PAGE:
Following up on my post about the closure of one of the last Andrews Coffee Shops in Manhattan, I set out to find the local chain's remainders. As we learned last week, Andrew Zamel's coffee shops, opened in 1963, once numbered 15. It took 30 years to halve that number to 8 in 1993. Today, there are 2 that I managed to find.
There's one at 35th Street and 7th Avenue and another nearby on 38th, between 7th and 8th. The rest, still listed online, were confirmed closed or didn't answer their phones.
The 35th Street Andrews occupies a large corner spot and was busy with lunchtime customers, most of whom looked like tourists or shoppers spilling over from Macy's.
It was too crowded for me, and too renovated, so I headed over to 38th where I found a smaller, quieter, shabbier Andrews tucked in between zipper shops and sewing machine supply stores on a block bustling with garment business. This was more my speed.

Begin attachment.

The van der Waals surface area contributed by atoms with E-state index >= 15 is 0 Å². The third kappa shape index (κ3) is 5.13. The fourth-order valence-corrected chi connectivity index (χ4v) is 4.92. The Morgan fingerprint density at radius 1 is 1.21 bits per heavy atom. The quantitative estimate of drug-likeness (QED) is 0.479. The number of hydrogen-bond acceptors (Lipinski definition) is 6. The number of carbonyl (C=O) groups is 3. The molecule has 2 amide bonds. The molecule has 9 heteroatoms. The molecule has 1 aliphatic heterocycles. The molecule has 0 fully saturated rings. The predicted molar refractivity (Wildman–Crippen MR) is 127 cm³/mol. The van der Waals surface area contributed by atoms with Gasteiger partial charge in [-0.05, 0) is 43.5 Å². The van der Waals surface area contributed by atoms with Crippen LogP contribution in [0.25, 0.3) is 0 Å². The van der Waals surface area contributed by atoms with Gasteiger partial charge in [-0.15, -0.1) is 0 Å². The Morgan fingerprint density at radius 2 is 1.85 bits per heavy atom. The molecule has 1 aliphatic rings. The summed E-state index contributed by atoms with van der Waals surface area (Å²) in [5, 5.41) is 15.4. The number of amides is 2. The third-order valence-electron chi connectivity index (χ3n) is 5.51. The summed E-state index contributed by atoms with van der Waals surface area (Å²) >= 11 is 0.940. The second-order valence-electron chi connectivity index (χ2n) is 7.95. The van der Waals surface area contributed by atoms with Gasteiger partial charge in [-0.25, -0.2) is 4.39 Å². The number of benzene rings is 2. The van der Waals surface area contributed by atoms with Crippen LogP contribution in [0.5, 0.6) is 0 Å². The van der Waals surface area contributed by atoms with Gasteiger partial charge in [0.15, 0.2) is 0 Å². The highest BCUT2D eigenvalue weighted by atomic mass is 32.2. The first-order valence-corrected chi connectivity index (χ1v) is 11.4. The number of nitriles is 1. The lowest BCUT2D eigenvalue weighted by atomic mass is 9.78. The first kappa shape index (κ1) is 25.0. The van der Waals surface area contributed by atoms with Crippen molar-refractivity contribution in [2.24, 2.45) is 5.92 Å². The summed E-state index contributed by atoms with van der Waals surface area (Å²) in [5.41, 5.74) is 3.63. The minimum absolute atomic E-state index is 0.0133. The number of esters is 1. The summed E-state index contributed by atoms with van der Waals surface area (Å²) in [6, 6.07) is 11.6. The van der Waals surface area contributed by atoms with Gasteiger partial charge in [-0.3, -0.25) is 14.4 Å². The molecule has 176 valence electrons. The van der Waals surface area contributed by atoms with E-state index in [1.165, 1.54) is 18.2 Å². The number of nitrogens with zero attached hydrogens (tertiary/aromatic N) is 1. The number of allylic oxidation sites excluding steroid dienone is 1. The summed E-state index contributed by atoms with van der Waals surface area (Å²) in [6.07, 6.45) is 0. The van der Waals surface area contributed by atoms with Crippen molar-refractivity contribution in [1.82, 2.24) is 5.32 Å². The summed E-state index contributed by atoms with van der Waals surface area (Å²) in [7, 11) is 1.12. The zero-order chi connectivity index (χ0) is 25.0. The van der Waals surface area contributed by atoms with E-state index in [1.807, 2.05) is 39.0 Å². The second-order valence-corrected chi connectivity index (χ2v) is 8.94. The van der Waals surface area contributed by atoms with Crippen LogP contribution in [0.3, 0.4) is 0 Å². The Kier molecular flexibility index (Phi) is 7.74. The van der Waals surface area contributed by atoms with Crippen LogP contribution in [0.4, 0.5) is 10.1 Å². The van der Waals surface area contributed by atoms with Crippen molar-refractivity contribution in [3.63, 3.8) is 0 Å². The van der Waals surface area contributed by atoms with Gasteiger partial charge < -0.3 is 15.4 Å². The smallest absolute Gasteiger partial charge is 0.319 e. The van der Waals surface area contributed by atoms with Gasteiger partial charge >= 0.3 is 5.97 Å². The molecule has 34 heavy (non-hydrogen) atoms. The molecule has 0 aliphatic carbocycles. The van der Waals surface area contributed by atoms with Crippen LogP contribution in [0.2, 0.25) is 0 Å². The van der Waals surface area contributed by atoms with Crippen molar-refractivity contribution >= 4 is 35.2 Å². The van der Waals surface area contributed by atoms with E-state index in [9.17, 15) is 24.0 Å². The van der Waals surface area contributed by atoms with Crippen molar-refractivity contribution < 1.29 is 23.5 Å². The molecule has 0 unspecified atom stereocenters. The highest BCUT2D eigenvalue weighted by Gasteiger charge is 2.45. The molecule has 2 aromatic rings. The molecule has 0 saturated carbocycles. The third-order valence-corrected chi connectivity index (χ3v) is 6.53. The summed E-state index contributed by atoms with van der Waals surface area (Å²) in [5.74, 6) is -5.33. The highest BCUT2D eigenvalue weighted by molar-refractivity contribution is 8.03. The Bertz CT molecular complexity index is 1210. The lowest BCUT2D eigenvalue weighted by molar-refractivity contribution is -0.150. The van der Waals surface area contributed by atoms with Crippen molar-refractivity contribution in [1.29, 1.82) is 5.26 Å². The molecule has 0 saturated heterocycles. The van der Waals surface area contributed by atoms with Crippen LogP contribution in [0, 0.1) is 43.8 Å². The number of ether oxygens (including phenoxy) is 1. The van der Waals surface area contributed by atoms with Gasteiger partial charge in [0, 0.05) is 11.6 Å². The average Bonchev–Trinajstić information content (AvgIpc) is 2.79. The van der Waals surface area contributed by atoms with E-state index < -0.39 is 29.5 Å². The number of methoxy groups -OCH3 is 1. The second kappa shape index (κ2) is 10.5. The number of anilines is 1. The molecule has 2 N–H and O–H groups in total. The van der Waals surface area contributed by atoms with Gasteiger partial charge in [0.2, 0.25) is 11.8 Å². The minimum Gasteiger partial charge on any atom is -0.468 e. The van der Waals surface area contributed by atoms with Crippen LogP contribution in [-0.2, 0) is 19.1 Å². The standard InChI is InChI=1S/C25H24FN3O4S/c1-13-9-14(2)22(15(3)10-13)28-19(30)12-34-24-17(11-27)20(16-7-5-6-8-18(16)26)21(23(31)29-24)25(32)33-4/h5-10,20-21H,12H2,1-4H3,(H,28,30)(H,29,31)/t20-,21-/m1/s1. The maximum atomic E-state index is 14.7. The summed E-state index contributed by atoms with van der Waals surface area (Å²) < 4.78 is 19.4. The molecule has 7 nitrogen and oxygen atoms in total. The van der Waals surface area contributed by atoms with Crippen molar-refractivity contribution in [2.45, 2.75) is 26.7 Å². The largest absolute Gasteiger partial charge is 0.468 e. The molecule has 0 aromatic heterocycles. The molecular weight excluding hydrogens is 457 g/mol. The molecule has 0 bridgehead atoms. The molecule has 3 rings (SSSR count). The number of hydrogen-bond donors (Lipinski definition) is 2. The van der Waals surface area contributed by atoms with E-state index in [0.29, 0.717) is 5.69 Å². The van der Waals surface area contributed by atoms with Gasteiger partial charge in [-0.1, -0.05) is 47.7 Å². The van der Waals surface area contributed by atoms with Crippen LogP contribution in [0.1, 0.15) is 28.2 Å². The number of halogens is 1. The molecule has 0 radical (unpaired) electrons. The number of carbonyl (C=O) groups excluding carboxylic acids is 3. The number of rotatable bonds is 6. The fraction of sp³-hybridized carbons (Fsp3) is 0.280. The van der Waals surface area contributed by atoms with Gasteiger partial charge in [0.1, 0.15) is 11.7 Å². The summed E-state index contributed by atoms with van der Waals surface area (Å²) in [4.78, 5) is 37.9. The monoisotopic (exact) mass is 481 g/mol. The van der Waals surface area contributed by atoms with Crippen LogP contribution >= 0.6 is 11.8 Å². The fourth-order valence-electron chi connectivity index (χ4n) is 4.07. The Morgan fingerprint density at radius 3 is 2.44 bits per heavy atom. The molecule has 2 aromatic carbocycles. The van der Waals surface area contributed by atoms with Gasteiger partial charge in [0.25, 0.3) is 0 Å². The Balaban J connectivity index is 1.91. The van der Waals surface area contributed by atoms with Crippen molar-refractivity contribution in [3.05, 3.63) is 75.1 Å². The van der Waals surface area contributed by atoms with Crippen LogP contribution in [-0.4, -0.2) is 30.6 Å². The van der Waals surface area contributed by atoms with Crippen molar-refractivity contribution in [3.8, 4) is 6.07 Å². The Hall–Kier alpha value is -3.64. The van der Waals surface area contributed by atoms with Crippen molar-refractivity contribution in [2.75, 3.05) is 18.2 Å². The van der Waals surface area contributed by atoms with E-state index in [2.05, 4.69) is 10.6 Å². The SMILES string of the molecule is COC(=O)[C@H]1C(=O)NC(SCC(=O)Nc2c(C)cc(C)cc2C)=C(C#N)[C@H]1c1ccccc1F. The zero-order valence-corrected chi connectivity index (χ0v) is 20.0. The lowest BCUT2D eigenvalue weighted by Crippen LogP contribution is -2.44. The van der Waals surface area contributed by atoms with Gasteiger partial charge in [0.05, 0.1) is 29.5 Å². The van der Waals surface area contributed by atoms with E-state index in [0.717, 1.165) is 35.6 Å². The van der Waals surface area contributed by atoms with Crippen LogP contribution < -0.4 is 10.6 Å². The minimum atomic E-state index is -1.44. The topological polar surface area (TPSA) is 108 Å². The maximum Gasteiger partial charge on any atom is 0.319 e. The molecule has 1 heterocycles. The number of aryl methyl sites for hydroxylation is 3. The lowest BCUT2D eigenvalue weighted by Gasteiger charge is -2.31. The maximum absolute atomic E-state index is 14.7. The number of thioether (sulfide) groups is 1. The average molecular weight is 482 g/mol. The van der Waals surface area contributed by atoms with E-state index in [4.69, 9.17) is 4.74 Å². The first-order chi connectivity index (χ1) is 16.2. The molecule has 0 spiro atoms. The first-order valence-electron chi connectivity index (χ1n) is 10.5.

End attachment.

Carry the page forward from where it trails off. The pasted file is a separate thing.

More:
It was blissfully desolate. My BLT and fries came quickly and tasted fine. But I don't sit in restaurants, generally, for the taste of the food. I go for the place itself, for a feeling it gives me, and the feeling in the 38th Street Andrews was a good one.
It had a slightly desultory air about it. No one was pumping happiness into the place. There were no flatscreen TVs screaming and no bouncy music. The song on the radio when I walked in was singing from 1990, "If you don't love me, why don't you let me go?" Here, they let you eat in peace.
The customers did not seem like tourists or shoppers. They seemed like Garment District people. They were mostly single men. The sort of men who wear Hawaiian shirts, gold watches, and fragrant oils in their silver hair. The sort of men who carry their cash in a money clip and call the waitress "Sweetheart."
The customers here are known. The cashier recognizes them, calls the men "Padron." They joke around together at the register.
If I had to bet which Andrews will be next to vanish, I'd say it's 38th Street, for all of the above reasons. It's not loud enough, not obnoxious enough to survive. For some reason, people like to eat in crowds. They like noise with their food. Also, this location seems to depend on the old-school Garment District crowd, and they are vanishing.
So if you're looking for a coffee-shop experience, give Andrews of 38th Street a try. Before it's gone, too.